Thursday, May 16, 2019

Friday Focus: The Friday 56 and Book Beginnings


16



It's Friday . . . time to share book excerpts with:
  • Book Beginnings on Fridays hosted by Rose City Reader, where bloggers share the first sentence or more of a current read, as well as initial thoughts about the sentence(s), impressions of the book, or anything else that the opening inspires.  
  • The Friday 56 hosted by Freda's Voice, where you grab a book and turn to page 56 (or 56% of an eBook), find one or more interesting sentences (no spoilers), and post them.

Today I'm featuring my current read,I Know Who You Are by Alice Feeney.  The excerpts shared are from a hardcover version I borrowed from the library.
 

Beginning: One
London, 2017

I'm that girl you think you know, but you can't remember where from.


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Page 56:  The water is freezing and it makes me gasp for my breath, like when I fell out of the fishing boat once at home and the cold black sea tried to swallow me.
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My thoughts:  Alice Feeney's sophomore novel (her debut was Sometimes I Lie) is a gripping read about a troubled marriage.  When actress Aimee Sinclair's husband Ben goes missing, her life quickly unravels.  Told in chapters that alternate between her current situation and her childhood, Feeney keeps readers guessing as to whether Aimee is an unreliable narrator losing her grip on reality or a woman whose life is being cruelly destroyed by outside forces.  Filled with psychological twists aplenty, this story is a first-rate page-turner.



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From Goodreads:  l Know Who You Are is the brilliant tale of two stories. One is about Aimee Sinclair—well-known actress on the verge of being full-on famous. If you saw her, you’d think you knew her. One day towards the near-end of her shoot on her latest film, Aimee comes home from filming to find her husband’s cell phone and wallet on the dining room table. He never goes anywhere without them. But he’s nowhere to be found. She’s not too concerned—they had a huge fight the night before. They both said things they didn’t mean. He might have done things he didn’t mean, things she can’t forget. Even though she has a history of supposedly forgetting. After all, she’s a very good actress.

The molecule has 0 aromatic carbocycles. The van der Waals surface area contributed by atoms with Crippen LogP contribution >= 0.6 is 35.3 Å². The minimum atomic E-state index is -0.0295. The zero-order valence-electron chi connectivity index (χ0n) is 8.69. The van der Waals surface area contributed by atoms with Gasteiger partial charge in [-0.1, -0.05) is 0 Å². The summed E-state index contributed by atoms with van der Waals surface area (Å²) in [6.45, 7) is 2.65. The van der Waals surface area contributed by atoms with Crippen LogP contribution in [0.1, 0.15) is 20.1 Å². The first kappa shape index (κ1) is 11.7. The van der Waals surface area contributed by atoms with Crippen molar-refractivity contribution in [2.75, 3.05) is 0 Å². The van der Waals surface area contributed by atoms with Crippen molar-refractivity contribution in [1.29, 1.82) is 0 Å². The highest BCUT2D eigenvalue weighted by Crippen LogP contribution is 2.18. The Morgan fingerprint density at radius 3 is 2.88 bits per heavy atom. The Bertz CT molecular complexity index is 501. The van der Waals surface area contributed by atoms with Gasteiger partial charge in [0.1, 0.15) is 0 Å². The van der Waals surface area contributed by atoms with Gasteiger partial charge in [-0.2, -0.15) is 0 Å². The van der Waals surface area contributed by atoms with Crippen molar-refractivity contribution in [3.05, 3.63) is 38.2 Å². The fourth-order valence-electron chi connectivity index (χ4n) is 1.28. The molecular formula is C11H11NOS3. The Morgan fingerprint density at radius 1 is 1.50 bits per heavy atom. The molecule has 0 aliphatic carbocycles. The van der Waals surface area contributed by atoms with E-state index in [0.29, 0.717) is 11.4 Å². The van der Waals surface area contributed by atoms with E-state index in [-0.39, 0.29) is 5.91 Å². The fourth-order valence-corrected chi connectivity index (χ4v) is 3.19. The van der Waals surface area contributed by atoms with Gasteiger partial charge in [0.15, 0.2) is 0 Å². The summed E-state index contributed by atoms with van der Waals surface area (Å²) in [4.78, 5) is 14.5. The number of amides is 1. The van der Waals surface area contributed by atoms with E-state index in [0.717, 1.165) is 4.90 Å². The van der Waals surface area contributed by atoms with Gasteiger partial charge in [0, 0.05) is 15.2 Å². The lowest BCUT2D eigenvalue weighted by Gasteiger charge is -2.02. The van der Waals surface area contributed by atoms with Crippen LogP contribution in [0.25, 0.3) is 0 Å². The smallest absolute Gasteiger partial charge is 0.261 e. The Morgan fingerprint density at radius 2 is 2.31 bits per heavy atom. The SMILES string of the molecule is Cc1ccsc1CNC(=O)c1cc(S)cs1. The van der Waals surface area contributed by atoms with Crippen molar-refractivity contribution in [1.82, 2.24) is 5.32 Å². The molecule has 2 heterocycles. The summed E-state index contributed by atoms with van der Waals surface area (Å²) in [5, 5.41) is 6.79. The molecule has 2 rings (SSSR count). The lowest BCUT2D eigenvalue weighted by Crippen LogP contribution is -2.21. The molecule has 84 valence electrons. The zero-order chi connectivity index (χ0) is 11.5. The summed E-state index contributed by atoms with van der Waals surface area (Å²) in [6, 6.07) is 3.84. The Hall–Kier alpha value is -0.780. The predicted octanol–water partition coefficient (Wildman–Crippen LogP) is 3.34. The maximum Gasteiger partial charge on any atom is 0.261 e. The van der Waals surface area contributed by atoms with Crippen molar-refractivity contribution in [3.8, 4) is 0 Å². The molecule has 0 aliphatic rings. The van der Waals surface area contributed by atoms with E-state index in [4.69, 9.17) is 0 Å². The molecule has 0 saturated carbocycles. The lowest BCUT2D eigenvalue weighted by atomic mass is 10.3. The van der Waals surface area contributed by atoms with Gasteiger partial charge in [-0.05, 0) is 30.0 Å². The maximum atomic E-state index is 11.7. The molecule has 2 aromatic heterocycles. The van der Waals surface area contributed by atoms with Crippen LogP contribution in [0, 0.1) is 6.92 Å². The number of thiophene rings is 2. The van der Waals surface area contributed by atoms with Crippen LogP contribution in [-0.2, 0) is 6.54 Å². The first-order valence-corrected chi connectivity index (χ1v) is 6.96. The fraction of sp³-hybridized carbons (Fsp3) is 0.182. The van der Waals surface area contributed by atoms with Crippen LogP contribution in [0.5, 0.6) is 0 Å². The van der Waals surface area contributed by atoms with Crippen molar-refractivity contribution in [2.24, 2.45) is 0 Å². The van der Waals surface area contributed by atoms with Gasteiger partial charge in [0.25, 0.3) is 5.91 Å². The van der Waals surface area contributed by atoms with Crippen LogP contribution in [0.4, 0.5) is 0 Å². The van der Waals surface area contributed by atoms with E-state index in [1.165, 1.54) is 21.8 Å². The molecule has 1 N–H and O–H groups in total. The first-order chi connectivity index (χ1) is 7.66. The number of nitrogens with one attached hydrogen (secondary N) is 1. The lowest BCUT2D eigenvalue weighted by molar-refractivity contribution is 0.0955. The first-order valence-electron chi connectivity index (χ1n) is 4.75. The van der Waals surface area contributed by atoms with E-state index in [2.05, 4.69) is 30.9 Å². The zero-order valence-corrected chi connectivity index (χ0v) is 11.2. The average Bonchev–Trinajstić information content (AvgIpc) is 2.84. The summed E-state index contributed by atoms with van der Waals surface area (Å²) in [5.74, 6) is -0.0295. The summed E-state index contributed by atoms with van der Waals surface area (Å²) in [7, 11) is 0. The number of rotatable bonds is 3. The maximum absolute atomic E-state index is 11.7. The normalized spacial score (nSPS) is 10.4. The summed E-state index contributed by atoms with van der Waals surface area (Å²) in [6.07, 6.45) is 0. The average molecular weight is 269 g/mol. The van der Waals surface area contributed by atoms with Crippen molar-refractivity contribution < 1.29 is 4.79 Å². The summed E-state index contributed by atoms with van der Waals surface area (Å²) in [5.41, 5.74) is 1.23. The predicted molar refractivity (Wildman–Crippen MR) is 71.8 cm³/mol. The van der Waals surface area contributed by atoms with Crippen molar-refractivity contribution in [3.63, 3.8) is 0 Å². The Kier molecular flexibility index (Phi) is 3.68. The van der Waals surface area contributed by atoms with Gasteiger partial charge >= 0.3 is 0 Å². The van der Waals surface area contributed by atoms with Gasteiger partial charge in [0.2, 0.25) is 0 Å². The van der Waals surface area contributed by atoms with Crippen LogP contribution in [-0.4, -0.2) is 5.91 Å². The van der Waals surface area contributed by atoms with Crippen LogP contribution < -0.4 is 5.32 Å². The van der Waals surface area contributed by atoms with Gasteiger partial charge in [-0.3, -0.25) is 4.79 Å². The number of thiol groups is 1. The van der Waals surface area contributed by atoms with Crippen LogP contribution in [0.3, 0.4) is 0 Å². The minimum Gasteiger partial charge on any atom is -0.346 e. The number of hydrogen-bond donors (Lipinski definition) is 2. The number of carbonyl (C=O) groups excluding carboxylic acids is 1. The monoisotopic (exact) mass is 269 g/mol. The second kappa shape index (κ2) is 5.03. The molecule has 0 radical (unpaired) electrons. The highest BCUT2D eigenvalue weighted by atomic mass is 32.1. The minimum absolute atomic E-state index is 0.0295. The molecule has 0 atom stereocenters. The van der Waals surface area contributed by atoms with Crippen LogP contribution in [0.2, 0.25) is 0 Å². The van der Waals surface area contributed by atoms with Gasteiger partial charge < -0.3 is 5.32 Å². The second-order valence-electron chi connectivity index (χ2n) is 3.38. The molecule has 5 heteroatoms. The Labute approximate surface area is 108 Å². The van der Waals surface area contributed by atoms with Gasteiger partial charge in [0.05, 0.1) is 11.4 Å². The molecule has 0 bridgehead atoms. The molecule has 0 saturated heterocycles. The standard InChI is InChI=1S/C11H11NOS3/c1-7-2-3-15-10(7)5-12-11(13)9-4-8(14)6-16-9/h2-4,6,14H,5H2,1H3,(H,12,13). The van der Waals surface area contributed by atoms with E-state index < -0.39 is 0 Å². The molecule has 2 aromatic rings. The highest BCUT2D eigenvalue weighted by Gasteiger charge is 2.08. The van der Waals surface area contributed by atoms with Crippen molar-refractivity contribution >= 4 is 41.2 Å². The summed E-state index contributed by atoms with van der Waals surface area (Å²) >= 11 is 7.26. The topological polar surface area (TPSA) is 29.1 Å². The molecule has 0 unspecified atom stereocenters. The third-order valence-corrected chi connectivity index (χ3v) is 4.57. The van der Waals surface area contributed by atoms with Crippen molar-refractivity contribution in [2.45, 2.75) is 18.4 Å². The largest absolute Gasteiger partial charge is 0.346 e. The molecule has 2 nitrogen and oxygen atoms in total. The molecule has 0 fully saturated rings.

The next morning she goes for her morning run and then goes to her favorite coffee shop. But her card is denied. When she calls the bank they say her account has been emptied of $10,000. She immediately suspects her husband. But they say no, it was Aimee herself who closed out the account. And thus begins a bizarre rabbit hole into which Aimee finds herself falling where nothing is at it seems.

Alternating with Aimee’s story is that of a little girl who wandered away from home. We always tell our kids not to talk to strangers or bad things will happen. Well, bad things happen.

In I Know Who You Are, Alice Feeney proves that she is a master at brilliantly complicated plots and twists after twists.
 


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This Friday Focus: The Friday 56 & Book Beginnings post was originally composed and/or compiled and published by Catherine for the blog, bookclublibrarian.com.  It cannot be republished without attribution. Sharing this original post on Twitter with appropriate recognition is appreciated.



Tuesday, May 14, 2019

First Chapter ~ First Paragraph

It's Tuesday . . . time for . . . 
                                                      
 

First Chapter ~ First Paragraph Tuesday Intros, now hosted by Vicki at I'd Rather Be At The Beach, where bloggers post the first paragraph(s) of a book they are currently reading or planning to read sometime soon. 


Today I'm featuring an upcoming read, Brain Storm by Elaine Viets. The excerpt shared is from a trade paperback version I borrowed from the library.  

 

Chapter 1
June 11, 2016